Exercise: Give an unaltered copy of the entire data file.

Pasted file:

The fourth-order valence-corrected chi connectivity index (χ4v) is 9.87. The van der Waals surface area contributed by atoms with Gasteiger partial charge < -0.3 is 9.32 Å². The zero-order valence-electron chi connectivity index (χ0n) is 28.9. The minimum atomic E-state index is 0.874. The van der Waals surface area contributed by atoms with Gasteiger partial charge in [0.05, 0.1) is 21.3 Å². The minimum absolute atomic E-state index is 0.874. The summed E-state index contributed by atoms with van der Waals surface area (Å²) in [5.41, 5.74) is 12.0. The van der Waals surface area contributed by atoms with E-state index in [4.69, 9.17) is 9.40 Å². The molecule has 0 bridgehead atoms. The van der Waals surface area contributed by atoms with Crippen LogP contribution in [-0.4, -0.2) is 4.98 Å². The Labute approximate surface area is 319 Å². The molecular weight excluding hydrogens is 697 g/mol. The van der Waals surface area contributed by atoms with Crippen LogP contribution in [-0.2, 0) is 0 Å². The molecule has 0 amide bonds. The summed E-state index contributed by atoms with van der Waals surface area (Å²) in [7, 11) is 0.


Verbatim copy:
The fourth-order valence-corrected chi connectivity index (χ4v) is 9.87. The van der Waals surface area contributed by atoms with Gasteiger partial charge < -0.3 is 9.32 Å². The zero-order valence-electron chi connectivity index (χ0n) is 28.9. The minimum atomic E-state index is 0.874. The van der Waals surface area contributed by atoms with Gasteiger partial charge in [0.05, 0.1) is 21.3 Å². The minimum absolute atomic E-state index is 0.874. The summed E-state index contributed by atoms with van der Waals surface area (Å²) in [5.41, 5.74) is 12.0. The van der Waals surface area contributed by atoms with E-state index in [4.69, 9.17) is 9.40 Å². The molecule has 0 bridgehead atoms. The van der Waals surface area contributed by atoms with Crippen LogP contribution in [-0.4, -0.2) is 4.98 Å². The Labute approximate surface area is 319 Å². The molecular weight excluding hydrogens is 697 g/mol. The van der Waals surface area contributed by atoms with Crippen LogP contribution in [-0.2, 0) is 0 Å². The molecule has 0 amide bonds. The summed E-state index contributed by atoms with van der Waals surface area (Å²) in [7, 11) is 0.